Beginning in the 1970s, energy planners came to recognize that efficiency improvements could substitute for investments in electricity generation, in many cases at much lower cost. When early CFLs like the Philips SL arrived on the scene, efficiency supporters quickly recognized this new technology created an enormous opportunity: With billions of dollars of investment needed to keep up with the power demanded by lightbulbs, replacing incandescents with CFLs could save consumers and their utilities billions in avoided power plants, fuel costs, and air pollution.
It was equally apparent that CFLs would need to become much more consumer-friendly before they could be developed into a mass market product. But just as Steve Jobs looked at an Apple 1 and saw the iPhone, efficiency visionaries looked at the clunky Phillips SL and saw today’s sleek, bright, reliable technology.
Early efforts to develop the CFL were focused on refining the technology by reducing its size and weight, improving light quality and operational performance, and increasing reliability. Public and private – and more commonly, joint public-private investments in research and development – shepherded the technology along. Performance increased, while both size and manufacturing costs decreased. By the early 1990s, CFLs were recognized as a leading energy-savings opportunity. For example, a California Energy Commission assessment of emerging energy efficiency technologies estimated that CFLs offered potential energy savings equal to more than 3 percent of statewide electricity consumption.3
Twenty years after their introduction, CFLs had improved dramatically. The ungainly and outsized Phillips SL had been replaced with a reliable and lightweight product; the ugly duckling had evolved into a lamp with the sexy – at least to some – curves of a swan. Most importantly CFLs fit most sockets and fixtures, and light quality and reliability were vastly improved – all issues of concern to consumers.
Two initiatives involving the U.S. Department of Energy helped contribute to these advances. In 1999, DOE worked with the Pacific Northwest National Laboratory to encourage the introduction and sales of smaller, affordable high-quality CFLs that would fit most light fixtures with a ‘‘sub-CFL’’ technology procurement project primarily aimed at volume purchasers like multi-family housing owners and federal agencies. The result was the spiral-shaped bulbs of today and a drop in the 1999 retail sales price of a short 15-watt bulb to as little as $6.99 by August 2001.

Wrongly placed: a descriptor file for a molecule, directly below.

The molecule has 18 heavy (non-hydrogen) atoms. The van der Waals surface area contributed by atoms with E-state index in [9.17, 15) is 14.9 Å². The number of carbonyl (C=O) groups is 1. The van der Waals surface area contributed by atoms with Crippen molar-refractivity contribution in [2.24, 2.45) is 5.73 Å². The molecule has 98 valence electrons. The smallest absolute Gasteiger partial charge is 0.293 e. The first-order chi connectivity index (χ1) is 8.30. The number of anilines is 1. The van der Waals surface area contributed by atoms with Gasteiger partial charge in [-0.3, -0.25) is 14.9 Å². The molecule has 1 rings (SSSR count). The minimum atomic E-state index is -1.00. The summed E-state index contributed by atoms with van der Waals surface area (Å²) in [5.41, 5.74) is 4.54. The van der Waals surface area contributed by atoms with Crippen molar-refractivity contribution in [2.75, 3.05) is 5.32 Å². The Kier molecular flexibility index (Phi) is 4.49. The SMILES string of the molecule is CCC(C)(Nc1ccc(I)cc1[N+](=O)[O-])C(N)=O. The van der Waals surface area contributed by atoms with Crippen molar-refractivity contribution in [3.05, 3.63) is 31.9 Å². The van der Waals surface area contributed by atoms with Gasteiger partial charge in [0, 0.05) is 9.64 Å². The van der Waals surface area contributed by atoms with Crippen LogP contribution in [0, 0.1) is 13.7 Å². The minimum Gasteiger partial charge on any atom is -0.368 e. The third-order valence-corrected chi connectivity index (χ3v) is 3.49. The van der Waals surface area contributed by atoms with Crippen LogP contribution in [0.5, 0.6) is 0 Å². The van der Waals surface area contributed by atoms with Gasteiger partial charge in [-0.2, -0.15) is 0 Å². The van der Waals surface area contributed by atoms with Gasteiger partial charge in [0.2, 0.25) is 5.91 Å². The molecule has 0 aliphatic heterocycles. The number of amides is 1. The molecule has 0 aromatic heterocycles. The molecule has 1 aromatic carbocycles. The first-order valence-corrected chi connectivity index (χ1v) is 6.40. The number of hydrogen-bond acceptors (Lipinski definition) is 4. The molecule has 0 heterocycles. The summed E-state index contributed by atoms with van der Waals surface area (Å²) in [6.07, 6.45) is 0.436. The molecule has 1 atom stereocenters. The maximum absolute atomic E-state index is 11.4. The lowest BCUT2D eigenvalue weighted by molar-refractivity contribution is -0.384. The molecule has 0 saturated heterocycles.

Meanwhile, DOE launched an Energy Star specification for CFL bulbs that established standards for energy efficiency, quality and performance, mercury limits, and required the bulbs be tested by an accredited laboratory and offer a two-year warranty. Shortly thereafter, the Program for the Evaluation and Analysis of Residential Lighting (PEARL) was formed in 2000. This watchdog group tested CFLs purchased from retail stores and brought issues to the attention of DOE and the Environmental Protection Agency, helping to ensure consistent high quality and leading to the initiation of a federal quality assurance testing program for Energy Star lighting.
Even with these enhancements, CFL sales were still quite limited – comprising only 1 percent of the market in California and even less across the United States.4 Although by the year 2000 personal computers were so pervasive that ‘‘Y2K’’ was considered a global threat, consumers stubbornly stuck to the lightbulb-buying habits of their parents and grandparents, bypassing CFLs and bringing home incandescents despite the hundreds of dollars in potential annual power bill savings. Efficiency supporters had brought the product to the market, but were forced to recognize that in order to be successful, they had to bring the market to the product.
1. Information provided by Philips Electronics North America in June 2012.
2. C. Calwell, C. Granda, L. Gordon and M. Ton, 1999, Lighting the Way to Energy Savings: How Can We Transform Residential Lighting Markets? Vol. 2: Background and Reference, Prepared by Ecos Consulting for Natural Resources Defense Council, San Francisco.
3. Steve Nadel et al., ACEEE Report, Emerging Technologies to Improve Energy Efficiency in the Residential and Commercial Sectors, prepared for California Energy Commission-sponsored California Conservation Inventory Group, Jan. 1, 1993.
4. RER Residential Market Share Tracking Report, California Lamp Trends, Vol. 1, 2001.